Super Bike Championship




Thanks for stopping by DO (delightfully Unorthodox). Happy to host you. The next few minutes will offer an escape from brainless routines.


The date is 12th November 2015. I woke up feeling excited and nervous.. Excited because I wanted to win the 600cc categories so bad, nervous because I’m up against the best in the  category. I’m a rookie against well seasoned riders… why would I not be intimidated? After breakfast I drove to Kiganjo road on Thika road exit 12. My gorgeous girlfriend sat beside me in the car. She is the reason why I needed to seem fearless… her smile would calm down sea waves… this aided in keeping me calm, that and I’m the one driving.

Upon arrival, she helps me set up at Pac fame where the races would be. After, I allowed her to go meet her friends and family on the spectator side. It’s still early in the morning, the race is yet to commence and spectators are still streaming in as the event organisers carry on with the final setting up. This gave me a chance to interact with other racers on our past accomplishments…that’s what bikers do… talk about how fast we are.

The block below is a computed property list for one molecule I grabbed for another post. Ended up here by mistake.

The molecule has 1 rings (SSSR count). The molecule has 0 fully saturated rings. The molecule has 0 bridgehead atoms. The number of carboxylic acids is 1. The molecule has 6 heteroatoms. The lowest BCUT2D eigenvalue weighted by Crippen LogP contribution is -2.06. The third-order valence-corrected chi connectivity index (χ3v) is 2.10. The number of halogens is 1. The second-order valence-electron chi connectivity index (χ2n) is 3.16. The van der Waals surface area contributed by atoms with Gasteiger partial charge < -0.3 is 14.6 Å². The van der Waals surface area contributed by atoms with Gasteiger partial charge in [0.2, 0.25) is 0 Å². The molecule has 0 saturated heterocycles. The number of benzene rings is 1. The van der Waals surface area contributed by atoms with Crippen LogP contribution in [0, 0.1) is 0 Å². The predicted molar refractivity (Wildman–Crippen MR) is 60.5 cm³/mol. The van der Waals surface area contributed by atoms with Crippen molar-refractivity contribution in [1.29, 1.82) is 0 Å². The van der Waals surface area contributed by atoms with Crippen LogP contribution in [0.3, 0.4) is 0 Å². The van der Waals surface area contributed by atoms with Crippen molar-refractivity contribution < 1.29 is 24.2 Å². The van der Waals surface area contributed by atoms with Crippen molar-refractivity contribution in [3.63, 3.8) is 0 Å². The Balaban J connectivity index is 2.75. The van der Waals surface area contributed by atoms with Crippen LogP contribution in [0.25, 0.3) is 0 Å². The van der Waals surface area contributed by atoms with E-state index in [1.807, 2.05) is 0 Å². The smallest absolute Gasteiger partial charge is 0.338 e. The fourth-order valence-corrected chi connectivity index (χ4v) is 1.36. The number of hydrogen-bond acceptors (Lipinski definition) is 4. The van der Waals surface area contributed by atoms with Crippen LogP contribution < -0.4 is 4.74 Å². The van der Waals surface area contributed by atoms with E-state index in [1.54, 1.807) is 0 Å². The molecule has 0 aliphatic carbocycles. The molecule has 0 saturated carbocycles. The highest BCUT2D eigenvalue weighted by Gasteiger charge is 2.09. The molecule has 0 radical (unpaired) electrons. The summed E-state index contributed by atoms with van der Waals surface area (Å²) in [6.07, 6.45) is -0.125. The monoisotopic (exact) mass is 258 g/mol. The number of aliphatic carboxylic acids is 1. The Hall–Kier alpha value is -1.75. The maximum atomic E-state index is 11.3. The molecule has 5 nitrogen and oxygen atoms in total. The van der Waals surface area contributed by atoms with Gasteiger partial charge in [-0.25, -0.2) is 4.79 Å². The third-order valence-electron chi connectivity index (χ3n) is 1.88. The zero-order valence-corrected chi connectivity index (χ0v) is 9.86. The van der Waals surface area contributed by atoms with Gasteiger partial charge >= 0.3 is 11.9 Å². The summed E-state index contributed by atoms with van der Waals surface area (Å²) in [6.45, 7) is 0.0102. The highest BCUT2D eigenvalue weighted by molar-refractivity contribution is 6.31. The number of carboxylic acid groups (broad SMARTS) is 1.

I need to manage my fervor from being introduced as the new star to the crowd ‘MAD MAX’ It’s at this moment I realised that my ego would not allow me anything second to first place. I wanted to win so bad as if my life depended on it.

SB championship